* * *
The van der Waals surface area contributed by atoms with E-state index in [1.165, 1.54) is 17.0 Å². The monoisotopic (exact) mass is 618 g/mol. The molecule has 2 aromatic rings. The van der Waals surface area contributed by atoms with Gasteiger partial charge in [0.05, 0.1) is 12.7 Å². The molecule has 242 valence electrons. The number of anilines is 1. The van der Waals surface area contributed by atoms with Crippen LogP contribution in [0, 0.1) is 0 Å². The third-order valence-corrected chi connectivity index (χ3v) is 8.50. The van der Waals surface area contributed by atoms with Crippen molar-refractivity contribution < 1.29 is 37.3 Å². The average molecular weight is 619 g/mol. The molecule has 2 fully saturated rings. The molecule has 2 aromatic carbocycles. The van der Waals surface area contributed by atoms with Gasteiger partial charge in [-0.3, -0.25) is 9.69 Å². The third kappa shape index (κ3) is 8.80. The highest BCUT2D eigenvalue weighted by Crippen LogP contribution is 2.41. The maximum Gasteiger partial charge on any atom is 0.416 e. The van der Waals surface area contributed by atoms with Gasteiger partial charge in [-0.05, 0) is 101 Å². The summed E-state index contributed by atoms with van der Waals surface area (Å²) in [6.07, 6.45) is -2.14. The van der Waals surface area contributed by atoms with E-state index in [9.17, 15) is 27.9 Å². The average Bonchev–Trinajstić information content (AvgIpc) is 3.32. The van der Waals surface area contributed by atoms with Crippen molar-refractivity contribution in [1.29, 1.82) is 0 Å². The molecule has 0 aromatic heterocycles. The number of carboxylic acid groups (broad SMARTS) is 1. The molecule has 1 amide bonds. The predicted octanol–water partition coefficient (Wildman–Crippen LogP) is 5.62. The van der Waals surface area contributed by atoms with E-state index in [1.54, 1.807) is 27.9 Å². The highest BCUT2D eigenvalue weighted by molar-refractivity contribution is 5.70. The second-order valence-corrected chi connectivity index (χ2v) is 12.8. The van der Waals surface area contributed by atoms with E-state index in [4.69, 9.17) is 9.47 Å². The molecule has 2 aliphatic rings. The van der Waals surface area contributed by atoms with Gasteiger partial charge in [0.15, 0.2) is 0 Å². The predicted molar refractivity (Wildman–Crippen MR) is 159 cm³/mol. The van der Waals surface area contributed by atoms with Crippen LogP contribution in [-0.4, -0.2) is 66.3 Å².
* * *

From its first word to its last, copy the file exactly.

The van der Waals surface area contributed by atoms with E-state index in [1.165, 1.54) is 17.0 Å². The monoisotopic (exact) mass is 618 g/mol. The molecule has 2 aromatic rings. The van der Waals surface area contributed by atoms with Gasteiger partial charge in [0.05, 0.1) is 12.7 Å². The molecule has 242 valence electrons. The number of anilines is 1. The van der Waals surface area contributed by atoms with Crippen LogP contribution in [0, 0.1) is 0 Å². The third-order valence-corrected chi connectivity index (χ3v) is 8.50. The van der Waals surface area contributed by atoms with Crippen molar-refractivity contribution < 1.29 is 37.3 Å². The average molecular weight is 619 g/mol. The molecule has 2 fully saturated rings. The molecule has 2 aromatic carbocycles. The van der Waals surface area contributed by atoms with Gasteiger partial charge in [-0.3, -0.25) is 9.69 Å². The third kappa shape index (κ3) is 8.80. The highest BCUT2D eigenvalue weighted by Crippen LogP contribution is 2.41. The maximum Gasteiger partial charge on any atom is 0.416 e. The van der Waals surface area contributed by atoms with Gasteiger partial charge in [-0.05, 0) is 101 Å². The summed E-state index contributed by atoms with van der Waals surface area (Å²) in [6.07, 6.45) is -2.14. The van der Waals surface area contributed by atoms with E-state index in [9.17, 15) is 27.9 Å². The average Bonchev–Trinajstić information content (AvgIpc) is 3.32. The van der Waals surface area contributed by atoms with Crippen molar-refractivity contribution in [1.29, 1.82) is 0 Å². The molecule has 0 aromatic heterocycles. The number of carboxylic acid groups (broad SMARTS) is 1. The molecule has 1 amide bonds. The predicted octanol–water partition coefficient (Wildman–Crippen LogP) is 5.62. The van der Waals surface area contributed by atoms with E-state index in [1.54, 1.807) is 27.9 Å². The highest BCUT2D eigenvalue weighted by molar-refractivity contribution is 5.70. The second-order valence-corrected chi connectivity index (χ2v) is 12.8. The van der Waals surface area contributed by atoms with E-state index in [4.69, 9.17) is 9.47 Å². The molecule has 2 aliphatic rings. The van der Waals surface area contributed by atoms with Gasteiger partial charge in [0.15, 0.2) is 0 Å². The predicted molar refractivity (Wildman–Crippen MR) is 159 cm³/mol. The van der Waals surface area contributed by atoms with Crippen LogP contribution in [-0.4, -0.2) is 66.3 Å².